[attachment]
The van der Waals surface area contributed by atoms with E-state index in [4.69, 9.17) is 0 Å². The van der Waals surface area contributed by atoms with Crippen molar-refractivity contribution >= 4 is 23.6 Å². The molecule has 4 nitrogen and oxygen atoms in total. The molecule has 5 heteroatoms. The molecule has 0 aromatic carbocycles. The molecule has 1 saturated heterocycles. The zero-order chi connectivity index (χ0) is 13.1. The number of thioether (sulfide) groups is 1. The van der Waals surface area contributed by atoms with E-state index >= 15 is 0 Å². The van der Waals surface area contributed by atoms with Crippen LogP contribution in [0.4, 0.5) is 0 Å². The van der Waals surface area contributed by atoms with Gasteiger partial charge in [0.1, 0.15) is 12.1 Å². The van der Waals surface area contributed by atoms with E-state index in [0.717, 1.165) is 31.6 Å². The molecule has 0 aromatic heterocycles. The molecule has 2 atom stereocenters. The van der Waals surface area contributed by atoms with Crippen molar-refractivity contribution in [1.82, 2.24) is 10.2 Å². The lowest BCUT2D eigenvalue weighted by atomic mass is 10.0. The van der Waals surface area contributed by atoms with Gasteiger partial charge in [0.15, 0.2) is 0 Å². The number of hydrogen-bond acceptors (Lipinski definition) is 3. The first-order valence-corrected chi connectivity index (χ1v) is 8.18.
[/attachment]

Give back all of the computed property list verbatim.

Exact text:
The van der Waals surface area contributed by atoms with E-state index in [4.69, 9.17) is 0 Å². The van der Waals surface area contributed by atoms with Crippen molar-refractivity contribution >= 4 is 23.6 Å². The molecule has 4 nitrogen and oxygen atoms in total. The molecule has 5 heteroatoms. The molecule has 0 aromatic carbocycles. The molecule has 1 saturated heterocycles. The zero-order chi connectivity index (χ0) is 13.1. The number of thioether (sulfide) groups is 1. The van der Waals surface area contributed by atoms with E-state index >= 15 is 0 Å². The van der Waals surface area contributed by atoms with Crippen LogP contribution in [0.4, 0.5) is 0 Å². The van der Waals surface area contributed by atoms with Gasteiger partial charge in [0.1, 0.15) is 12.1 Å². The van der Waals surface area contributed by atoms with E-state index in [0.717, 1.165) is 31.6 Å². The molecule has 0 aromatic heterocycles. The molecule has 2 atom stereocenters. The van der Waals surface area contributed by atoms with Crippen molar-refractivity contribution in [1.82, 2.24) is 10.2 Å². The lowest BCUT2D eigenvalue weighted by atomic mass is 10.0. The van der Waals surface area contributed by atoms with Gasteiger partial charge in [0.15, 0.2) is 0 Å². The number of hydrogen-bond acceptors (Lipinski definition) is 3. The first-order valence-corrected chi connectivity index (χ1v) is 8.18.